On this understanding we can certainly position the users of Facebook as laborers. If labor is understood as ‘value producing activity’, then updating your status, liking a website, or ‘friending’ someone, creates Facebook’s basic commodity. It produces marketing data about you, which they can leverage for market research purposes and to better target advertising you might be interested in. It also produces an audience, as your ‘friends’ receive updates, follow your links, or log on to Facebook to join a conversation. This is why Facebook adds ever new functions; Zuckerberg wants us to spend as much time on his platform as possible, as time is literally money.
Facebook needs to start paying us. Well, why not?
According to the analysis provided here, we’re each worth about $3.79 a year to Facebook. Facebook should keep about half of that and the rest should go back to us. And, no, I don’t think it should be apportioned equally. The people who really make effective use of Facebook — the people who really make Facebook happen — should get the bulk of that money.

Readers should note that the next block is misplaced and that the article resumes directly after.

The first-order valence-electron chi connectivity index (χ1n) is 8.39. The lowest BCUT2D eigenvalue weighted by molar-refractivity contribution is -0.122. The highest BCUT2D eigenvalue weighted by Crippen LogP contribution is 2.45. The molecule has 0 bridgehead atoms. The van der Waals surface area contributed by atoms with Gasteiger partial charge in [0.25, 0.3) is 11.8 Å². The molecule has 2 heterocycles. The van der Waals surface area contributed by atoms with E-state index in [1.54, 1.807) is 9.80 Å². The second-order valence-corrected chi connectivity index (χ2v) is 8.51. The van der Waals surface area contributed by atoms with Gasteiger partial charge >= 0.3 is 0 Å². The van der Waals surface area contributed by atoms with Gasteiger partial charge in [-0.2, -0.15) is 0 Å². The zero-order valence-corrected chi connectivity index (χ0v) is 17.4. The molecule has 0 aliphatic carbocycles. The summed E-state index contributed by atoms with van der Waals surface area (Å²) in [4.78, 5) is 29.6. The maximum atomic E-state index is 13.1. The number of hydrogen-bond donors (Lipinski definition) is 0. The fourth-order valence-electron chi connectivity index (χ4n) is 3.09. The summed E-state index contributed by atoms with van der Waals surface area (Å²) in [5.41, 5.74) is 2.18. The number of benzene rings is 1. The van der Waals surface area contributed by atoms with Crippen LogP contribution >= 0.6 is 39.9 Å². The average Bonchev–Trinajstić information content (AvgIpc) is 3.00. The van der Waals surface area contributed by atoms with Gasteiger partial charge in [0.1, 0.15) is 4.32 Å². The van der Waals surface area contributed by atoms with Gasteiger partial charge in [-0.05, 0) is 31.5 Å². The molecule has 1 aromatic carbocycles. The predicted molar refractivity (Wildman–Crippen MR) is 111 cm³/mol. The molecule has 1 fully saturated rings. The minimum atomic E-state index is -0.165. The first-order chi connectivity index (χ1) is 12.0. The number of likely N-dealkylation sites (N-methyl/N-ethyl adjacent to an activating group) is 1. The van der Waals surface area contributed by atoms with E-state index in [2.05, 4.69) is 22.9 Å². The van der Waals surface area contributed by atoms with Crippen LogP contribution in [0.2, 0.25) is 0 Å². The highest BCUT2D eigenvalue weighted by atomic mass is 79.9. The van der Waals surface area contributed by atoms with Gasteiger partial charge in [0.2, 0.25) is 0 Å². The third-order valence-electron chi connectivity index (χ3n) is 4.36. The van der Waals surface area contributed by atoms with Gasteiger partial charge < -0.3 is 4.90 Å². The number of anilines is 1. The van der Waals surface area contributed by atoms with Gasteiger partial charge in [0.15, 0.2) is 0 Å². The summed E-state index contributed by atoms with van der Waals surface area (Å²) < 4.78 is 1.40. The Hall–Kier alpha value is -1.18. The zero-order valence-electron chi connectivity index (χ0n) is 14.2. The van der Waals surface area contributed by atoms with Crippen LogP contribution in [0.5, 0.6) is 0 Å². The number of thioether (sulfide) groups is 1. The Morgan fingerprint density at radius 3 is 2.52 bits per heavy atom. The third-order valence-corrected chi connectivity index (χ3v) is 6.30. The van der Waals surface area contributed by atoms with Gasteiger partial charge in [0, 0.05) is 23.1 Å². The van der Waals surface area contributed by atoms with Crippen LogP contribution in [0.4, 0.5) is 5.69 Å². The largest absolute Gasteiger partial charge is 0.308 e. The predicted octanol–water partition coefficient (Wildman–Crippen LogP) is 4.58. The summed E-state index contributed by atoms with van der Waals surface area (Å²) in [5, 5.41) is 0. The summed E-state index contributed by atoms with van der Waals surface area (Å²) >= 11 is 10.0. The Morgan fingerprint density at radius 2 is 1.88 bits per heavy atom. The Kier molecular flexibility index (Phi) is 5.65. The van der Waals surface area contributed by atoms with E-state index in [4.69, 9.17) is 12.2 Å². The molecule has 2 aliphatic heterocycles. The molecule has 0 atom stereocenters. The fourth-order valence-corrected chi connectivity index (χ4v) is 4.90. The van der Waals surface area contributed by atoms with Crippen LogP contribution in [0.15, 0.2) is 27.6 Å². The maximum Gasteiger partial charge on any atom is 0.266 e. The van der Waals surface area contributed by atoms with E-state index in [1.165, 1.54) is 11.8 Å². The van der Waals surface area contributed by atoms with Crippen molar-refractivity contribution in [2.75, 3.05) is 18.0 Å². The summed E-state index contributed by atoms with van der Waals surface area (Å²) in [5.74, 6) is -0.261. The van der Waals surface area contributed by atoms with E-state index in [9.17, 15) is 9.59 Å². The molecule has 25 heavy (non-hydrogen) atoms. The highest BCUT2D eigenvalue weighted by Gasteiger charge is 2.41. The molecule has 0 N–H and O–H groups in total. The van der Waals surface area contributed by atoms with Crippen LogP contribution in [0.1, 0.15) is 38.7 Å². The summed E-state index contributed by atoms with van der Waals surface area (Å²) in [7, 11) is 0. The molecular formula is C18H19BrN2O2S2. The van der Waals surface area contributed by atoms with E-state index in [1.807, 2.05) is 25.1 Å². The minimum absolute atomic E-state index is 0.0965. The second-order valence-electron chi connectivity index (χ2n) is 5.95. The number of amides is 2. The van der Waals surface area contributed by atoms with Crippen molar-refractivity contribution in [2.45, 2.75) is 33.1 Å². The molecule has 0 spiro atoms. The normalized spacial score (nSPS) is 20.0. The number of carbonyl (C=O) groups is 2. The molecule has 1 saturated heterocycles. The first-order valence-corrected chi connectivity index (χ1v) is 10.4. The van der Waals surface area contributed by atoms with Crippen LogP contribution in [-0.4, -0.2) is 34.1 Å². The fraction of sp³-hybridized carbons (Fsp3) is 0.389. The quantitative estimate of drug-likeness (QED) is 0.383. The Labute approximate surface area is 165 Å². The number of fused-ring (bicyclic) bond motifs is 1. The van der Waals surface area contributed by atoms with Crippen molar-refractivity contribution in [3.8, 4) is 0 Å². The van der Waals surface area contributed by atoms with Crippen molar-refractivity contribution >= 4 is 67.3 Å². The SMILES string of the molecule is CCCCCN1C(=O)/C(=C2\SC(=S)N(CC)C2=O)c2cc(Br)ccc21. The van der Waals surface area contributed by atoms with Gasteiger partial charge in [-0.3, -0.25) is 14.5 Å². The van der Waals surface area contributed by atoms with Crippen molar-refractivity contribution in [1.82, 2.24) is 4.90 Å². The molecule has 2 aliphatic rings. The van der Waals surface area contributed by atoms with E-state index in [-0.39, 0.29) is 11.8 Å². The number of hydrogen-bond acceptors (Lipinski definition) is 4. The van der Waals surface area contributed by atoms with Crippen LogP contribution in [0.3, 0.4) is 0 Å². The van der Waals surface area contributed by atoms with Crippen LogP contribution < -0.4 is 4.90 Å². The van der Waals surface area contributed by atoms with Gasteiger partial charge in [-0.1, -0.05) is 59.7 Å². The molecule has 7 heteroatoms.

Why should Facebook sacrifice half of their profits when we’ll all been working for them for free quite happily all these years?
Because it won’t go on.
Our entire economy is shifting; we’re going to be experimenting with a lot of different ways to organize ourselves in the coming years. (That whole coffee shop thing for starters.) One emerging idea is that of the prosumer, which is what we all are on Facebook.
Of course, as I have said elsewhere, you can’t base an entire economy on people playing Farmville, nor could you base it on people updating their status or sharing cute cat photos. But the economic worth of that activity is undeniable, and I’m not sure that Facebook (or LinkedIn or Google) can count on us to be content to give it away forever. EitherFacebook will start paying us, or someone else is going to start the next big social network, and it will cut its users in in a way that Facebook never did.
It is said that if you’re not paying for the service, you are the product. On the other hand, if the service provider recognizes that your contribution is valuable, and decides to start remunerating you accordingly, you become a partner.
That may well be the future of social networking.
(Cross-posted from The Speculist.)